• Brittany Evans

A History of Environmental Racism in the U.S.-From The Trinity Test to Uranium Mining


The Trinity Test was conducted in July of 1945 in New Mexico's Alamogordo Bombing Range. The Trinity Test was a test that the U.S. government conducted with their first atomic bomb. At the time of the test it was unclear if the bomb would work, what the effects of the bomb were, and the span of the effects across neighboring communities. The test was conducted in Alamogordo which was considered a "flat, desert scrub region" because the nearest community was twenty miles away from the test site. The test was the first of its kind for the U.S. meaning it was unclear what was going to happen after the explosion. The explosion could have easily exceeded the physicist's expectations and caused severe health complications for the surrounding communities from the radiation.


The Trinity Test was so secret that the government did not tell the surrounding communities of the dangers of radiation from fallout after the test. Ready.gov defines fallout as radioactive, visible dirt and debris raining down from several miles up that can cause sickness to those who are outside. While the government conducted testing shortly after the Trinity Test, the testing did not meet the standards that are in place currently which allowed for a higher amount of radiation exposure. The University of Utah Cancer Institute estimates that the fallout could have traveled over 100 miles. After travel, the fallout landed on resident's homes, land, personal belongings (i.e. laundry hung out to dry, vehicles, pets, livestock...etc) because they were unaware of the test and could not prepare. One resident has been documented as saying he was outside with his father at the time of the explosion and he recalls thinking the world was ending, being unaware of what was happening. The fallout not only affected the neighboring resident's items, it also fell into their water supply and on the food sources (livestock and crops)therefore contaminating everything they ate and drank.


One group called the Tularosa Downwinders fights for the rights of residents of neighboring communities who have been negatively affected by the fallout. The citizens of neighboring communities have experienced a spike in infant mortality and cancer. In September 1945 the infant mortality rate spiked to 187.8 per 1000 live births in communities surrounding the test site; an increase of 38% in that year. Cancer diagnosis also spiked following the test. One study found that several hundred cancers, primarily thyroid cancer, have occurred over the 75 years since the test and a small number are projected to occur in the future that would not have otherwise occurred in the absence of radiation exposure from Trinity fallout.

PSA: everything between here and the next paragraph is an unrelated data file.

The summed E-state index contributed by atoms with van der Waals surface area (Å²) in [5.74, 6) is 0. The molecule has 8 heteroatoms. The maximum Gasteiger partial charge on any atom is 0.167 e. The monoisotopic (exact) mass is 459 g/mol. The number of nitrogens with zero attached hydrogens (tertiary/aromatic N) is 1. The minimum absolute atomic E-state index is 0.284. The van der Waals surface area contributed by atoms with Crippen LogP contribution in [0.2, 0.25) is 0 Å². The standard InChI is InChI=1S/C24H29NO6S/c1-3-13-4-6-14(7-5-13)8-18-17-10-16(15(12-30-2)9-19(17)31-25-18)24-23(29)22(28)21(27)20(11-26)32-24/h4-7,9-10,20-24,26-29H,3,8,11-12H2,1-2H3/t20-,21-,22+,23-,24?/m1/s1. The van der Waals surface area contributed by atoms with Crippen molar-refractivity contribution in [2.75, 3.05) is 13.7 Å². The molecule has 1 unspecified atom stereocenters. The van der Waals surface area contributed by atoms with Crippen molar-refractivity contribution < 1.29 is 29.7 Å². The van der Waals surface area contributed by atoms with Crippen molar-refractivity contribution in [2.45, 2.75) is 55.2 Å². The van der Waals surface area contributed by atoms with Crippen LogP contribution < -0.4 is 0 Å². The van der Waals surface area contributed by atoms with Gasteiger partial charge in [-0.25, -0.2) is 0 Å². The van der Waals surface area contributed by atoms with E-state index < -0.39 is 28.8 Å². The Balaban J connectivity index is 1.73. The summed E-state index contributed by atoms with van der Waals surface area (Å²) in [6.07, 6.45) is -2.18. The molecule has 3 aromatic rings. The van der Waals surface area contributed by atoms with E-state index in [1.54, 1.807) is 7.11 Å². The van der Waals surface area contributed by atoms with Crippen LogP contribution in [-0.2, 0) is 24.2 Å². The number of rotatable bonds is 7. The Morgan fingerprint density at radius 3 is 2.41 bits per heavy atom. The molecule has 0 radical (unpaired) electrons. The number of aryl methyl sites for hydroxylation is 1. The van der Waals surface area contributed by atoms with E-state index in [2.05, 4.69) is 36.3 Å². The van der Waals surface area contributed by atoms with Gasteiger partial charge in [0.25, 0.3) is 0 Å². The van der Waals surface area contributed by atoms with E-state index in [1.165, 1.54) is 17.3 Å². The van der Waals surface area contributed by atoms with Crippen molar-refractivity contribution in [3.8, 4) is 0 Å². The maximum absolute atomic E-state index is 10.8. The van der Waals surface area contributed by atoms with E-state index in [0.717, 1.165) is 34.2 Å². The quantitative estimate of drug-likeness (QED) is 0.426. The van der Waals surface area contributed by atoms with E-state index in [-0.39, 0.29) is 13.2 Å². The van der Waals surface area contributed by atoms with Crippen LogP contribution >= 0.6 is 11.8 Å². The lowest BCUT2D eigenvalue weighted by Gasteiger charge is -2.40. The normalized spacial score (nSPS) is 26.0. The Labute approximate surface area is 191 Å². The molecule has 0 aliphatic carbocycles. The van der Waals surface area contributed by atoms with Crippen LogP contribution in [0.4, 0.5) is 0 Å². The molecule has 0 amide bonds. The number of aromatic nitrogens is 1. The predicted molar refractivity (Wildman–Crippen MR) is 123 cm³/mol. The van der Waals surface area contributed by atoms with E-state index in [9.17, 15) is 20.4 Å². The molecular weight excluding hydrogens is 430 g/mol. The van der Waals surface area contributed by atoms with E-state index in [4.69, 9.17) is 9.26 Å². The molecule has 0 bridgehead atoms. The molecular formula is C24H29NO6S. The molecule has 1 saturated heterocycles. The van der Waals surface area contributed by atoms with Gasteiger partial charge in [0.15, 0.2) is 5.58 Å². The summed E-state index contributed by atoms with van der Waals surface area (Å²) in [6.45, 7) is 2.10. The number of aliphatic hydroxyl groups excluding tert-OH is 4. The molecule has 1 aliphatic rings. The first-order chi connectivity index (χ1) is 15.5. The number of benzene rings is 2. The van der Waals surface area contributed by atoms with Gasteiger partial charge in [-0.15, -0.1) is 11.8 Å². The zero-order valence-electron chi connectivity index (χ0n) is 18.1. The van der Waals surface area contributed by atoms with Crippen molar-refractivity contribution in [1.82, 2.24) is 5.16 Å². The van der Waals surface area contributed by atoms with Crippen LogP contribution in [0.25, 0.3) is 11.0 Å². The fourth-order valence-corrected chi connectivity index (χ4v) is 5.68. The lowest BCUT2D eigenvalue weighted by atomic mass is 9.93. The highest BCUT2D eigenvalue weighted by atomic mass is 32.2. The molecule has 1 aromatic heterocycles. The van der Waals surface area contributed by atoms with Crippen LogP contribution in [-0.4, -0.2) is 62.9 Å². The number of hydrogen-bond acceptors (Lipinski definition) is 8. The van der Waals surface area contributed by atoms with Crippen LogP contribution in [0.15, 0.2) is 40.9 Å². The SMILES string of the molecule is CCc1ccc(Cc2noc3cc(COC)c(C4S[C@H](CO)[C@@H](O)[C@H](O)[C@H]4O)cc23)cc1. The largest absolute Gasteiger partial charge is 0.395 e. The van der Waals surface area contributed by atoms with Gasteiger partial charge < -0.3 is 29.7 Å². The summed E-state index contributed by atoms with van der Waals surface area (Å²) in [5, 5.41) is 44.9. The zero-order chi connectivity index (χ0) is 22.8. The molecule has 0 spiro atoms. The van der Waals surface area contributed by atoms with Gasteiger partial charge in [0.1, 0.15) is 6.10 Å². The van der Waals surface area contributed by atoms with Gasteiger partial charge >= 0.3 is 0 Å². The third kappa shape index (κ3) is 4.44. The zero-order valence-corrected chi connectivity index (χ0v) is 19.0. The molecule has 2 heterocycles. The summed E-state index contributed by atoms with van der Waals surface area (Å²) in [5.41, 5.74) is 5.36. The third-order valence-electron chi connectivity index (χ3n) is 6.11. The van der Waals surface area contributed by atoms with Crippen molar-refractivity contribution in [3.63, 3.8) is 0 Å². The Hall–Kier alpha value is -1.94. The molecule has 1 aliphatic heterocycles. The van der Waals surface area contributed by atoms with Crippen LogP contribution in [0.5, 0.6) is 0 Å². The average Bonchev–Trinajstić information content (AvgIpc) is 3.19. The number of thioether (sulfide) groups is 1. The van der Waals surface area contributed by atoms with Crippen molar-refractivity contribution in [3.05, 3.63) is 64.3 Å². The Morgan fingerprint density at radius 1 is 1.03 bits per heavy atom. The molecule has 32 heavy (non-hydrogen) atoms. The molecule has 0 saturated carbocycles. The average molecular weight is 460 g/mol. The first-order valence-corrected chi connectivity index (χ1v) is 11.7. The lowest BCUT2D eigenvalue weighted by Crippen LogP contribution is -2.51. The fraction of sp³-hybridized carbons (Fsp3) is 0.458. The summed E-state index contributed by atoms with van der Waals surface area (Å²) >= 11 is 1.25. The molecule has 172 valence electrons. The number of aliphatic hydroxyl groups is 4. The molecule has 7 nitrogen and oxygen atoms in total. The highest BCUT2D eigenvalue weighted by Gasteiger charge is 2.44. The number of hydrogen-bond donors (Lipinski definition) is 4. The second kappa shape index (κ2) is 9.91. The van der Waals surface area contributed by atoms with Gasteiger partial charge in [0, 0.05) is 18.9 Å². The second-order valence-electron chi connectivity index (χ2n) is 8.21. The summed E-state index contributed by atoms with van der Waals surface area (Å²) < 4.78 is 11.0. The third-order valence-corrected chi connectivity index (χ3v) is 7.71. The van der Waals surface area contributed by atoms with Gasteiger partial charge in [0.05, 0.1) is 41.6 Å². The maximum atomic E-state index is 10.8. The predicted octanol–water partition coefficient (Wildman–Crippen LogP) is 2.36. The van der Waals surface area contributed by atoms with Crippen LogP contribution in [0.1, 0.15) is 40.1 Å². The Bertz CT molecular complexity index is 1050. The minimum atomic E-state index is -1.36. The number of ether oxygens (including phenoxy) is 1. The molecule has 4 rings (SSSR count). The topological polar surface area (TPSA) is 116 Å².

The results of the test have limitations because before 1945 there was not a tumor registry to track cancers in New Mexico, nor were there prior cancer statistics for New Mexico. This lack of information clouds the data and makes it difficult for the Downwinders to settle with the U.S. government. On 03/24/2021 the Committee on the Judiciary held a virtual hearing where they discussed the need to expand eligibility under the Radiation Exposure Compensation Act (RECA). As of 03/15/2021 $2.4 billion has been paid in compensation to residents who qualified; this pales in comparison to the 9/11 Victim Compensation Fund is authorized to disburse up to $7.375 billion for a one-time event perpetrated, not by our government, but by foreign terrorists.

Another case of environmental racism due to government disregard for health is the case of the Navajo people mining uranium. RECA also acknowledged responsibility for the historical mistreatment of uranium miners by the US government and made provision for financial compensation to miners with diseases that could be related to their mining experience. Navajo men flocked to the mines to find work because it was likely the only option available in the area surrounding their homes. Regardless of prior knowledge of uranium mining leading to high rates of lung cancer, the U.S. government provided only minimal protective equipment to the miners. The increased risk of lung cancer remained unknown to the Navajo people, even though the Treaty of 1868 between the Navajo people and the U.S. government assigned the Bureau of Indian Affairs to care for Navajo economic, educational, and health services. About 10 years after the mining began, lung cancer began developing in the Navajo workers. The actions, complaints, and group organizing led to the enactment of RECA in 1990.


 

Speaking Plainly:

  • The U.S. government failed to alert neighboring communities of the potential for radiation poisoning before the Trinity Test in 1945.

  • Residents of neighboring communities have been diagnosed with excessive instances of cancers and infant mortality.

  • Despite knowledge of increased cancer risks, the Navajo people were not warned or given extra protection in the mines.

  • RECA was formed in 1990 to compensate those affected by radiation.